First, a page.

What is it with strange looking bluetooth speakers? Earlier this year I had a chance to listen to the hole-in-the-middle Fluance Fi70. This time, we’re going to look at the distinctively angular Nyne Rebel splashproof portable Bluetooth speaker.
The Rebel comes neatly packed with instructions, power supply with various international plugs, and a red 3.5mm audio cord.
Dimensions: 15.8 x 9.8 x 6.5 inches
2.1 System with Two Active Drivers, Two Active Tweeters and an Active Subwoofer
Bluetooth 4.0 with a range of 33 feet
Built-in microphone for hands-free calling
IPX3 water/dust/shock resistant (Water falling as a spray at any angle up to 60° from the vertical shall have no harmful effect.)
NFC for simplified pairing
Built-in phone charging
Rechargeable Battery with 8-10 hrs. of Playtime
In this photo, you can see the outline of the main speaker beneath the grille. You can’t see it here, but there are two smaller high-frequency speakers flanking the lower right and left of center.
The ends also have a grille. I’m guessing there’s a passive speaker behind these. During listening, I did notice low end “thump” from the ends.
Battery level? Yes, the Rebel also acts as a battery pack for your USB chargeable devices. Press the button and up to five white LEDS light up.
The label under the Rebel. “PRC” stands for People’s Republic of China.
I noticed the “phone” button glows blue when the Rebel is connected via Bluetooth, and green when the wired AUX input is in use. There’s no control to switch to AUX: simply plug in the supplied 3.5mm cable in the back.
The Rebel attempted to pair once powered up. Thankfully, the speaker appeared on my iPhone quite clearly with the actual name of the device.
The very first thing I noticed was I had to really crank up the volume on my iPhone and the Nyne Rebel to get anywhere near “window-rattling” levels. This is one of those cases where pressing the volume controls on the speaker does not affect the volume on the phone itself.
At max volume, the speaker was never “someone is going to call the cops” loud. There are more effective ways to call the police. The Nyne Rebel may not be one of them. For me, it’s loud enough. It will fill a room nicely, unless the room is very large and very noisy.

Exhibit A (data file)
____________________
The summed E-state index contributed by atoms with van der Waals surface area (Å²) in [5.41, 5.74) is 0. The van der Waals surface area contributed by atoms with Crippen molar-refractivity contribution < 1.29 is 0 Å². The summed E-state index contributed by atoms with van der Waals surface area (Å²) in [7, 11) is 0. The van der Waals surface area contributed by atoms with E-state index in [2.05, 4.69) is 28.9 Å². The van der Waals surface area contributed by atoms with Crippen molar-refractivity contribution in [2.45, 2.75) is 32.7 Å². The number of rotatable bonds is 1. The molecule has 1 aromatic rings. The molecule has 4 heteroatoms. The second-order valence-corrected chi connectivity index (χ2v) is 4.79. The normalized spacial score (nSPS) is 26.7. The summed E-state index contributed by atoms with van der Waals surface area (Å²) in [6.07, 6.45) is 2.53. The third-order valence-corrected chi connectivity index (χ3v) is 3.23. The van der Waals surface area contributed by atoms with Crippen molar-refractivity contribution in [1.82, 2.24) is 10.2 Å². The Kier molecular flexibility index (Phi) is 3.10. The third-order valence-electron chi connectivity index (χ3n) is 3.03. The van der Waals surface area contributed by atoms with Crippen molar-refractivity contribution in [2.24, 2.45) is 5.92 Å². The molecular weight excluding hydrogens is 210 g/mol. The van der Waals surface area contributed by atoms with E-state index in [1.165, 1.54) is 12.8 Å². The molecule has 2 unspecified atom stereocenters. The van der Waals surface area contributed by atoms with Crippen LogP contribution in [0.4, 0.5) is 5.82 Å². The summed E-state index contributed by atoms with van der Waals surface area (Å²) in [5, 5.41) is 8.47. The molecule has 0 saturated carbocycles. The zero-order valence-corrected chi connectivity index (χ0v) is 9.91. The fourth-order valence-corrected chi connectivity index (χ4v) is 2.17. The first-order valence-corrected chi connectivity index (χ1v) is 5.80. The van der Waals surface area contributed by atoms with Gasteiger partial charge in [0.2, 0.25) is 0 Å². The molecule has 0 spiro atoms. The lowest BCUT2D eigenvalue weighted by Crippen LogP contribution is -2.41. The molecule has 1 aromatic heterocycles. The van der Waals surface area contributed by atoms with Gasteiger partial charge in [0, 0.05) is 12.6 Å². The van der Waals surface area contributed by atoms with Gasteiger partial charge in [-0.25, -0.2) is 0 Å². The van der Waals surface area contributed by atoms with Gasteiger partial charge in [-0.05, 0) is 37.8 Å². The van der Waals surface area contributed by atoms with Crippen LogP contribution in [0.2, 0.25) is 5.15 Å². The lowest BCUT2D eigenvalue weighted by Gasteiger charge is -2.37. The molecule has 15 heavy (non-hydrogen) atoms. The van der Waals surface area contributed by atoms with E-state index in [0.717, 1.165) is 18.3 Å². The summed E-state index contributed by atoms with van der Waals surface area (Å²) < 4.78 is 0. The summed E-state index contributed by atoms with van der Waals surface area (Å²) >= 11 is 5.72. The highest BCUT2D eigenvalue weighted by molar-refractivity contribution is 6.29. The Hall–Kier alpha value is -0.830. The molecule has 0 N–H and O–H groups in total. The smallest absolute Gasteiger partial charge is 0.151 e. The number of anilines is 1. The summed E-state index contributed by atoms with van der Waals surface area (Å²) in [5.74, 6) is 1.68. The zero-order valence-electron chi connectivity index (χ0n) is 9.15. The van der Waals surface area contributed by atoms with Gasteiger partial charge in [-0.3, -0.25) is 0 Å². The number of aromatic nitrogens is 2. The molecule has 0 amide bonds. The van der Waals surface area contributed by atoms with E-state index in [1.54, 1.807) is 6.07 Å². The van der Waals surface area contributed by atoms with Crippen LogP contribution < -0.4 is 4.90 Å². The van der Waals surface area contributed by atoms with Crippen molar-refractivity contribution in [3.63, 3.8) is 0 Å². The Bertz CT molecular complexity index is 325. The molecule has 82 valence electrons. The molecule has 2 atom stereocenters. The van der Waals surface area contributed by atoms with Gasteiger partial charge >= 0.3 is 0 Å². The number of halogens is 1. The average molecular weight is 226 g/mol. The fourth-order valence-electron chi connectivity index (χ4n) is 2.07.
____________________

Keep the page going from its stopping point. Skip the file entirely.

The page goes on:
Do you have a list of songs you know so well, you can recall every nuance and anticipate them? I compiled such a list reflecting my own poor taste in music and spent some time listening:
Tricycle (Flim & the BB’s)
Love Foolosophy (Jamiroquai – Live from Abbey Road)
Ai No Corrida (Quincy Jones)
People Get On Up (Positive Force)
Happy Sad (Pizzicato Five)
Houses Of The Holy (Led Zeppelin)
Eleanor Rigby (Stanley Jordan)
That Girl (Stevie Wonder)
Highroller (The Rippingtons – Live in LA)
Something About Us (Daft Punk)
Cars With The Boom (L’Trimm)
If you want to jump to a clickable YouTube playlist, click here so you can listen along. No, these aren’t the actual files I listened to, but you’ll get the idea. Playlist may change over time.
These aren’t “high definition” audio files played over fancy cables woven with kale. They’re just regular plain old songs from my iPhone via the Bluetooth connection.
The Nyne Rebel did ok for a larger speaker. The bass did seem more pronounced from the sides/ends. It did fine with the explosive introduction on Flim & the BB’s Tricycle. The only time the speaker started tripping over itself with shakes and rattles was with the electric bass solo at the beginning of Koinonia’s Chuncho. Not surprisingly, the Nyne Rebel also started to choke on the comically awful Cars with the Boom.
I placed the Nyne Rebel in my booth to put it up against a few speakers. Let’s see how it did.
Here’s the baseline plot for the Nyne Rebel. That bump around 60 Hz is likely due to the size/shape of my room.
Sizewise, the Nyne Rebel probably most resembles the Bowers and Wilkins Zeppelin speaker. However, in actual listening, the far pricier B&W blows pretty much everything in my arsenal away in terms of sheer listening enjoyment.
The Nyne Rebel is much, much bigger than the teeny tiny Bose SoundLink III, but the low-end response below 100 Hz was quite similar.
Knife to a gunfight? There’s no contest when put up against the gargantuan 90-pound (shipped) Fluance Fi70 for sheer low-end grunt. But then again, the Fluance Fi70 isn’t splash-proof like the Nyne Rebel.
I know very few people remember the non-bluetooth Apple HiFi, but I still have one lying around. In terms of sheer size, they’re roughly in the same category.
I was pretty excited at first to discover a larger bluetooth speaker that was both splashproof and had separate provisions for low-end boom (the 2.1 speaker configuration). With the exception of the Bose SoundLink III in the graphs above, all the other speakers are not portable- they’re meant to be plugged in, which is what you want if you seek some audio muscle. Then again, the Bowers and Wilkins Zeppelin isn’t splashproof and costs much more. As far as rechargeable, splashproof speakers, the Nyne Rebel is a good choice- as long as you don’t plan to crank things to 11.